Not being able to access the internet or talk to anyone is a feature of plane time, not a bug. It’s the perfect moment to get deep into a book, or watch a personal development course, or write some code — to wit, when I have a long flight first thing in the morning, I often get an entire day’s worth of software design and development done, because there’s no one (including myself) that can interrupt my flow.5Tangent: talking to people is an important and necessary part of making good software. I have to specifically queue up an entire day’s worth of non-talking work for this to be effective, often by spending the previous day or two in heavy communication with teammates, users, and other stakeholders. I’m more creative in solving problems, because I can’t just google around to see what’s already done before.
Even not having under-seat power is a useful (if extreme) forcing function for deep work, because once that battery dies, it’s not coming back. No screwing around!
The only drawback of this approach is that if you don’t have the work ready to go, and the tooling that lets you do it offline, this advice is moot. But: it’s easily solvable with prep work that I would recommend doing anyway — you should already be at least loosely planning what you do with most of your time, including what you intend to do on the plane, not decide at that moment to “get some work done” simply because you can’t think of anything better to do.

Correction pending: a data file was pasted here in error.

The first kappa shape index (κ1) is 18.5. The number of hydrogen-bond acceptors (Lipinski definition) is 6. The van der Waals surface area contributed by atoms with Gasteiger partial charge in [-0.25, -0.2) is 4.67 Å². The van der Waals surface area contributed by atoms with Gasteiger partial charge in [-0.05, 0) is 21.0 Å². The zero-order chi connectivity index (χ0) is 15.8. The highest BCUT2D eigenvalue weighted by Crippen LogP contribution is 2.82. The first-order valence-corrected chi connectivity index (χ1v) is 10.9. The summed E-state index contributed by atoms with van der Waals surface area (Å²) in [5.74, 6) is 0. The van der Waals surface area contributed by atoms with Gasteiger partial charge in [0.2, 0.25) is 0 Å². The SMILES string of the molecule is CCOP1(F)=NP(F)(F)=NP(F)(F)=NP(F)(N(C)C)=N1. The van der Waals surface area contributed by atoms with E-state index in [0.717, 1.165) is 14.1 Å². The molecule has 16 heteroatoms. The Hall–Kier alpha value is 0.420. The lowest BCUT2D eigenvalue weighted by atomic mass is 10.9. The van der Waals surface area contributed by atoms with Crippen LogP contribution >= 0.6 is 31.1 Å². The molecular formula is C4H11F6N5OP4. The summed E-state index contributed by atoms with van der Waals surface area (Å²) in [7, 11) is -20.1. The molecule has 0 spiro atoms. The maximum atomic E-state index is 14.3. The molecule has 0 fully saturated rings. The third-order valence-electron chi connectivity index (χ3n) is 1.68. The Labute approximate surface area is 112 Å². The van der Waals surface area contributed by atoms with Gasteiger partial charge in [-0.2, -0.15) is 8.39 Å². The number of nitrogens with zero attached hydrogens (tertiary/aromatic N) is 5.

If you’re thinking “I must have the internet to do things!” right now, you’re not thinking creatively enough.
With some simple tools like a printer, the google docs offline extension, an email client with an offline mode, and a PDF viewer, you can read prep material, edit presentations, make presentations, clean up or punch up presentations, crunch numbers, type up notes, organize folders, plan the week, or even take a step back from the tactical entirely and think/write about the larger-scale strategic career and account-level questions about relationships, team, clients, objectives, and so-on that are always hard to make time for when you’re moving around a client site like a chicken with its head cut off.
What about non-plane time?
If you actually have time to kill at the airport, either by design or due to a delay, the above recommendations apply. But, getting to the airport, through the airport, and onto the plane have different constraints and needs than plane time.
Specifically, you need your eyes and hands for most of this process. You have to not run into people in the concourse, hand a TSA agent your boarding pass, get your stuff through security, wait in line. It’s not only discourteous to have your nose in your phone or a laptop or a book, it can even be dangerous if you’re as clumsy as I am.
The solution to this is audio content.
In this day and age, there are podcasts about everything — you can listen to medical experts discuss longevity, comedians discuss martial arts, and journalists investigate everything from organized crime to multi-level marketing to the design of state flags.